Eduardo Galeano’s book is a meditative journey through Latin America during the 1970s. The writing combines Galeano’s astute and terse journalistic accuracy as well as lyrical prose, and this also captures the overriding atmosphere of the book. It moves seamlessly between the personal and the wider and terrifying political landscape in which people are literally eliminated at the click of a finger: through murder, torture and ‘disappearance’:
‘”he technique of the ‘disappeared’: there are no prisoners to claim, no martyrs to mourn. The earth devours the people and the government washes its hands. There are no crimes to denounce nor explanations to give. Each death dies over and over again until, finally, the only thing your soul retains is a mist of horror and uncertainty.”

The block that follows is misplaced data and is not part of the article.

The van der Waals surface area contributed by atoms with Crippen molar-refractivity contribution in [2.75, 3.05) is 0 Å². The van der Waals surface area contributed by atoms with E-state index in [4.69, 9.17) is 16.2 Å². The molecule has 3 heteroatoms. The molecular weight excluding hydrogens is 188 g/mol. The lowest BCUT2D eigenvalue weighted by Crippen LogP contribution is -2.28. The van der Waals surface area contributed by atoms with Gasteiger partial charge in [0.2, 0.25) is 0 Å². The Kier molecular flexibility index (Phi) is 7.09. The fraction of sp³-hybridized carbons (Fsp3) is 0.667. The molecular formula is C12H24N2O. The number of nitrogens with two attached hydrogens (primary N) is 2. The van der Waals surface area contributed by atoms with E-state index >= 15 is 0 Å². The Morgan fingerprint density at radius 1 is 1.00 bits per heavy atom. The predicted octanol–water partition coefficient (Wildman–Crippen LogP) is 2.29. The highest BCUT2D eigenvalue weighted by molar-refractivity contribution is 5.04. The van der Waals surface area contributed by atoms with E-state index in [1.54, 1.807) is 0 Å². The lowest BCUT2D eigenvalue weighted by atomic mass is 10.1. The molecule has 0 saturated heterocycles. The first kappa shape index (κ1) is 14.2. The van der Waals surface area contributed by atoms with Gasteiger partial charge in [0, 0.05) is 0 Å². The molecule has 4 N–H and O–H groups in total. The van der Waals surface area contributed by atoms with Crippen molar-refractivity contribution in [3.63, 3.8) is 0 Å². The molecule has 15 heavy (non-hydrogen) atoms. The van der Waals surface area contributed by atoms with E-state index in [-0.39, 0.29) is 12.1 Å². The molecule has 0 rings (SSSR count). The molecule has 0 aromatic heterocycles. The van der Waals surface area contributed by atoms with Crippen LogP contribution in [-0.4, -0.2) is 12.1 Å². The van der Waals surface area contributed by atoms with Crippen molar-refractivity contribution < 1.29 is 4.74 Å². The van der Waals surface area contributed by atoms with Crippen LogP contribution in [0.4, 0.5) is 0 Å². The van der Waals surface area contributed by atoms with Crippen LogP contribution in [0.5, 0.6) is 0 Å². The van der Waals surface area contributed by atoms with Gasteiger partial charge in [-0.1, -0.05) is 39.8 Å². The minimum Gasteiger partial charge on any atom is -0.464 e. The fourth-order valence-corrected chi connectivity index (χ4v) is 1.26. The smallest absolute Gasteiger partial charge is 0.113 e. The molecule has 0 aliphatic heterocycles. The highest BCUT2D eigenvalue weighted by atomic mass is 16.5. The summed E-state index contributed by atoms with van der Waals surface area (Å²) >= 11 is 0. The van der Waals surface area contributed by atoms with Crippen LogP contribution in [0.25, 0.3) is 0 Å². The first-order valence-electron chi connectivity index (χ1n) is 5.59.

In an atmosphere of terror and the ever-present possibility of extinction, Galeano captures the minute details of the lives of the people who live and breathe within these days and nights of love and war. Always extraordinary because the context and the writing lifts anything remotely resembling the mundane far far above this.
The book interweaves the political realities with the experience of these realities, forever integrating the micro and macro, thus capturing the self-same and fluctuating nature of lived experience. It moves between a present and a past, resembling a meditative memory process in which connections are continually formed, like snapshots or fragments which are caught and linger on the breath, sometimes with pleasure and, more often, acute pain.
Days and Nights of Love and War is more than an historical document and more than a personal memoir. It is both and at the same time. With its vast scope and its intense humanity, it is a truly phenomenal piece of writing.